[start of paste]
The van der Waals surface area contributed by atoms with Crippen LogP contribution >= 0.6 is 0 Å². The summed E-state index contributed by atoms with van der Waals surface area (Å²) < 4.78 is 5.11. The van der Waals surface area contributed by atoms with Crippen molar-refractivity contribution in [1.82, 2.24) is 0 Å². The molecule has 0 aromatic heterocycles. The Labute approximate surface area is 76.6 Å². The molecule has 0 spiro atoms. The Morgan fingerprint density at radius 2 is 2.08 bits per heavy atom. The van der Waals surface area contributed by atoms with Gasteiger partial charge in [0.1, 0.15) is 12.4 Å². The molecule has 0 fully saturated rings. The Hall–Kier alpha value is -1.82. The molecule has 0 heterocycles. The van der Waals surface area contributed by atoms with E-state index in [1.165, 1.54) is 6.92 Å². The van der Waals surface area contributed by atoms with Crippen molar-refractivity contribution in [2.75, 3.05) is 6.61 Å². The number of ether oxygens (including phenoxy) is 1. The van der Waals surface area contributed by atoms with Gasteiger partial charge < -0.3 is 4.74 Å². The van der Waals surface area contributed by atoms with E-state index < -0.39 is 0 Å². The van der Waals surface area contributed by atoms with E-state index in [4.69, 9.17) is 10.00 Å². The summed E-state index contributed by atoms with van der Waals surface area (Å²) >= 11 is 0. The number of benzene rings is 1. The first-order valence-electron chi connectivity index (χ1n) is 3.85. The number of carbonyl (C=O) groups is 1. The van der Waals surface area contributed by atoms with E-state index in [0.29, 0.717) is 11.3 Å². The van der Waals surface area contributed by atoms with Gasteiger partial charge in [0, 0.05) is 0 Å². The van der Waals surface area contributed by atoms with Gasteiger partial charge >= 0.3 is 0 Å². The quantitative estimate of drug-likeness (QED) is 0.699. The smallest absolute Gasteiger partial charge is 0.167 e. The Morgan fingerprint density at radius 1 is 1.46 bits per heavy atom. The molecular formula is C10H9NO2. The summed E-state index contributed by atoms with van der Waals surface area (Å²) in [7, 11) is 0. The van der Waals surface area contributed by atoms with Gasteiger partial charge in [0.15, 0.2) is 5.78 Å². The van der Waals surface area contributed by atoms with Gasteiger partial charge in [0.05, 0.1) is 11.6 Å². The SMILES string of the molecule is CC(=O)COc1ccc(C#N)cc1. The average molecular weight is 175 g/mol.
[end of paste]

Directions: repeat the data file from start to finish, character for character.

The van der Waals surface area contributed by atoms with Crippen LogP contribution >= 0.6 is 0 Å². The summed E-state index contributed by atoms with van der Waals surface area (Å²) < 4.78 is 5.11. The van der Waals surface area contributed by atoms with Crippen molar-refractivity contribution in [1.82, 2.24) is 0 Å². The molecule has 0 aromatic heterocycles. The Labute approximate surface area is 76.6 Å². The molecule has 0 spiro atoms. The Morgan fingerprint density at radius 2 is 2.08 bits per heavy atom. The van der Waals surface area contributed by atoms with Gasteiger partial charge in [0.1, 0.15) is 12.4 Å². The molecule has 0 fully saturated rings. The Hall–Kier alpha value is -1.82. The molecule has 0 heterocycles. The van der Waals surface area contributed by atoms with E-state index in [1.165, 1.54) is 6.92 Å². The van der Waals surface area contributed by atoms with Crippen molar-refractivity contribution in [2.75, 3.05) is 6.61 Å². The number of ether oxygens (including phenoxy) is 1. The van der Waals surface area contributed by atoms with Gasteiger partial charge < -0.3 is 4.74 Å². The van der Waals surface area contributed by atoms with E-state index < -0.39 is 0 Å². The van der Waals surface area contributed by atoms with E-state index in [4.69, 9.17) is 10.00 Å². The summed E-state index contributed by atoms with van der Waals surface area (Å²) >= 11 is 0. The number of benzene rings is 1. The first-order valence-electron chi connectivity index (χ1n) is 3.85. The number of carbonyl (C=O) groups is 1. The van der Waals surface area contributed by atoms with E-state index in [0.29, 0.717) is 11.3 Å². The van der Waals surface area contributed by atoms with Gasteiger partial charge in [0, 0.05) is 0 Å². The van der Waals surface area contributed by atoms with Gasteiger partial charge >= 0.3 is 0 Å². The quantitative estimate of drug-likeness (QED) is 0.699. The smallest absolute Gasteiger partial charge is 0.167 e. The Morgan fingerprint density at radius 1 is 1.46 bits per heavy atom. The molecular formula is C10H9NO2. The summed E-state index contributed by atoms with van der Waals surface area (Å²) in [7, 11) is 0. The van der Waals surface area contributed by atoms with Gasteiger partial charge in [0.15, 0.2) is 5.78 Å². The van der Waals surface area contributed by atoms with Gasteiger partial charge in [0.05, 0.1) is 11.6 Å². The SMILES string of the molecule is CC(=O)COc1ccc(C#N)cc1. The average molecular weight is 175 g/mol.